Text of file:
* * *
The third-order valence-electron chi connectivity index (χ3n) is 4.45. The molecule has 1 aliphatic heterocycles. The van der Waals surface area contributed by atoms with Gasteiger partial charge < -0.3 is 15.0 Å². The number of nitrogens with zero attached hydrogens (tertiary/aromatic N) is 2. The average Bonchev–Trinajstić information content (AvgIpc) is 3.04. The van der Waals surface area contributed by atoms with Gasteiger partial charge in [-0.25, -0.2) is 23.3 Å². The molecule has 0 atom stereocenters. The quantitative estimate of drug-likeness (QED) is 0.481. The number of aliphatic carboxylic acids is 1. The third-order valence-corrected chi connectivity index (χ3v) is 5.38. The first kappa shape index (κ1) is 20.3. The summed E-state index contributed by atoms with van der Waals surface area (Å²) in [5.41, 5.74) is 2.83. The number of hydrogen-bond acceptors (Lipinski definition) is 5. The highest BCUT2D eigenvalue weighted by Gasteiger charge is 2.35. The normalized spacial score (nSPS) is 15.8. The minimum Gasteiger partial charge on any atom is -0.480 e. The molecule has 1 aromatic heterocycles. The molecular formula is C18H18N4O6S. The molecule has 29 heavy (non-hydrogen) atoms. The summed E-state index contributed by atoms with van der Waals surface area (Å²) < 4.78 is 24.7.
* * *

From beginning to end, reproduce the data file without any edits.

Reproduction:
The third-order valence-electron chi connectivity index (χ3n) is 4.45. The molecule has 1 aliphatic heterocycles. The van der Waals surface area contributed by atoms with Gasteiger partial charge < -0.3 is 15.0 Å². The number of nitrogens with zero attached hydrogens (tertiary/aromatic N) is 2. The average Bonchev–Trinajstić information content (AvgIpc) is 3.04. The van der Waals surface area contributed by atoms with Gasteiger partial charge in [-0.25, -0.2) is 23.3 Å². The molecule has 0 atom stereocenters. The quantitative estimate of drug-likeness (QED) is 0.481. The number of aliphatic carboxylic acids is 1. The third-order valence-corrected chi connectivity index (χ3v) is 5.38. The first kappa shape index (κ1) is 20.3. The summed E-state index contributed by atoms with van der Waals surface area (Å²) in [5.41, 5.74) is 2.83. The number of hydrogen-bond acceptors (Lipinski definition) is 5. The highest BCUT2D eigenvalue weighted by Gasteiger charge is 2.35. The normalized spacial score (nSPS) is 15.8. The minimum Gasteiger partial charge on any atom is -0.480 e. The molecule has 1 aromatic heterocycles. The molecular formula is C18H18N4O6S. The molecule has 29 heavy (non-hydrogen) atoms. The summed E-state index contributed by atoms with van der Waals surface area (Å²) < 4.78 is 24.7.